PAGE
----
Rethinking the Putu Site: Results of a Spatial Analysis of a Fluted Point Site in Northern Alaska

Michael R. Bever


Putu, discovered nearly thirty-five years ago, remains one of only a few Alaskan sites with fluted points in an excavated context, possibly associated with radiocarbon dates. The potential importance of Putu cannot be disputed, for it also contains other technologies possibly Pleistocene in age, like blades and lanceolate points. This paper presents the results of a reanalysis of the artifact assemblage and its spatial context. The study shows that Putu probably contains at least three components: 1) a Mesa complex Paleoindian component dated to ca. 10,500 radiocarbon years B.P.; 2) a fluted point component, possibly associated with blades and, while essentially undated, very tentatively linked to dates of ca. 8,500 radiocarbon years B.P.; and 3) an historical era component. Making use of detailed provenience data from the original excavations, the reanalysis also demonstrates extensive post-depositional disturbance of the site, which places severe limits on the conclusions that can be drawn. As a result, interpretations of the site must be viewed with caution.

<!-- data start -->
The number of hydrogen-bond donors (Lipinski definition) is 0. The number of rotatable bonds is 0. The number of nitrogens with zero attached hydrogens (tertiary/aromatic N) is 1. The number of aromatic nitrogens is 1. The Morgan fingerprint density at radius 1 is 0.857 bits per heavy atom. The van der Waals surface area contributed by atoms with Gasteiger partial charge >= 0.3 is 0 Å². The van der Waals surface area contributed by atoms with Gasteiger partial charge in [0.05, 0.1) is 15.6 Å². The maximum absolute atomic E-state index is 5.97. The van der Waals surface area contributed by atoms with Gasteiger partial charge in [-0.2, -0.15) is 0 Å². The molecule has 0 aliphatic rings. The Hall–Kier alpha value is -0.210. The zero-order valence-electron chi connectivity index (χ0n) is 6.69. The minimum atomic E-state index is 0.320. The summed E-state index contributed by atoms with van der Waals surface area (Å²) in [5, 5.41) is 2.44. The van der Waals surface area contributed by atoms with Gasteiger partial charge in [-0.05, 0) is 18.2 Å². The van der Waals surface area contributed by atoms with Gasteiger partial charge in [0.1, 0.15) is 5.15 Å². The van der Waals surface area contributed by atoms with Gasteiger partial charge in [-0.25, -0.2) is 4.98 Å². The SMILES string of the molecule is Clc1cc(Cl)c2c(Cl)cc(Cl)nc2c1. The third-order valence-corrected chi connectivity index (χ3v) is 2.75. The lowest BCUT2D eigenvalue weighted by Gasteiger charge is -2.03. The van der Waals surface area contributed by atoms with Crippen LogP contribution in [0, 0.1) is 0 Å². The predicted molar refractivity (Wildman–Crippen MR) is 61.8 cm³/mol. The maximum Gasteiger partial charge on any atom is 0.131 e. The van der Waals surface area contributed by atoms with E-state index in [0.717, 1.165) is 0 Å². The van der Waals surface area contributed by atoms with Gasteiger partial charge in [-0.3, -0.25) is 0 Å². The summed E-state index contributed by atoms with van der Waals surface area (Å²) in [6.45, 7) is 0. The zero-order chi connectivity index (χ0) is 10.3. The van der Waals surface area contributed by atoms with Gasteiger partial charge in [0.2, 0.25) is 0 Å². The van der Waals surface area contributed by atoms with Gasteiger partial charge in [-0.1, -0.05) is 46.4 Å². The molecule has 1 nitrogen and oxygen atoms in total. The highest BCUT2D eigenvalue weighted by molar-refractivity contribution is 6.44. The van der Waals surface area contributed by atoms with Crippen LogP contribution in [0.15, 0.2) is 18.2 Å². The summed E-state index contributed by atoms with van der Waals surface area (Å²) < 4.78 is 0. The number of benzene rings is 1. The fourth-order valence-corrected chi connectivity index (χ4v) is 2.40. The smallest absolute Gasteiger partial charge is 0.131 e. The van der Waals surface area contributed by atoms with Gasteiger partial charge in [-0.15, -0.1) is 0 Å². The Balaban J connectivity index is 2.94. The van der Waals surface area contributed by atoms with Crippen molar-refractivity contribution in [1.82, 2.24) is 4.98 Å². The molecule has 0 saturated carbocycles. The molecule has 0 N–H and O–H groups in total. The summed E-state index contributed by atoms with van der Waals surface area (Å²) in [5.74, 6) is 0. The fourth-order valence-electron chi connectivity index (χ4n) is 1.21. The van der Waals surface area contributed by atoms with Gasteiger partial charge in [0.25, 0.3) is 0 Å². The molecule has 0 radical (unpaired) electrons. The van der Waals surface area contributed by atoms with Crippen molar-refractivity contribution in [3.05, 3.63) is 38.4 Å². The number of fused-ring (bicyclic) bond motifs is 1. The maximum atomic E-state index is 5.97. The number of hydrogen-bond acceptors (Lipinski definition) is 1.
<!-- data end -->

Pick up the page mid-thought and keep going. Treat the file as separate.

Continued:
• Michael R. Bever, Department of Anthropology, The University of Texas at Austin, 1 University Station C3200, Austin, Texas 78712-0303

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